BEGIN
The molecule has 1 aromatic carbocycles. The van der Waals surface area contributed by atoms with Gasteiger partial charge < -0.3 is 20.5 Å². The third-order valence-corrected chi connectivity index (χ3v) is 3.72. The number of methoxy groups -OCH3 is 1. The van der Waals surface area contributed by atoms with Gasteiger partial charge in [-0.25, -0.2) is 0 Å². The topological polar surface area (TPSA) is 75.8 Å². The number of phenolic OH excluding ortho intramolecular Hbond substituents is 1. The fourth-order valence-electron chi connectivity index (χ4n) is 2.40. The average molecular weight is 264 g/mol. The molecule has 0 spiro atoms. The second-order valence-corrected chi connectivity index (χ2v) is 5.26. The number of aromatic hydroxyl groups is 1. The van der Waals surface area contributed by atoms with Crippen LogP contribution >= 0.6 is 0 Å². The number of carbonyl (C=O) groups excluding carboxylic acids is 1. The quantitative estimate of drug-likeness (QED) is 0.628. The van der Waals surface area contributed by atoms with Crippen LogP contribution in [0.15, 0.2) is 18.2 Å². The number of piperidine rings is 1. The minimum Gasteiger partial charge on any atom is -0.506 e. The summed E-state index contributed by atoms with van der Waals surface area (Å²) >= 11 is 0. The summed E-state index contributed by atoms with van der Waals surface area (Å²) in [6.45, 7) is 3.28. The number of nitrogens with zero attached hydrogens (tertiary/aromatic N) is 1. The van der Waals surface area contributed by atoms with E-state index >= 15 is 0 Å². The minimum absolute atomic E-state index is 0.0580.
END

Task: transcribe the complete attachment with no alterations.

The molecule has 1 aromatic carbocycles. The van der Waals surface area contributed by atoms with Gasteiger partial charge < -0.3 is 20.5 Å². The third-order valence-corrected chi connectivity index (χ3v) is 3.72. The number of methoxy groups -OCH3 is 1. The van der Waals surface area contributed by atoms with Gasteiger partial charge in [-0.25, -0.2) is 0 Å². The topological polar surface area (TPSA) is 75.8 Å². The number of phenolic OH excluding ortho intramolecular Hbond substituents is 1. The fourth-order valence-electron chi connectivity index (χ4n) is 2.40. The average molecular weight is 264 g/mol. The molecule has 0 spiro atoms. The second-order valence-corrected chi connectivity index (χ2v) is 5.26. The number of aromatic hydroxyl groups is 1. The van der Waals surface area contributed by atoms with Crippen LogP contribution >= 0.6 is 0 Å². The number of carbonyl (C=O) groups excluding carboxylic acids is 1. The quantitative estimate of drug-likeness (QED) is 0.628. The van der Waals surface area contributed by atoms with Crippen LogP contribution in [0.15, 0.2) is 18.2 Å². The number of piperidine rings is 1. The minimum Gasteiger partial charge on any atom is -0.506 e. The summed E-state index contributed by atoms with van der Waals surface area (Å²) >= 11 is 0. The summed E-state index contributed by atoms with van der Waals surface area (Å²) in [6.45, 7) is 3.28. The number of nitrogens with zero attached hydrogens (tertiary/aromatic N) is 1. The van der Waals surface area contributed by atoms with E-state index >= 15 is 0 Å². The minimum absolute atomic E-state index is 0.0580.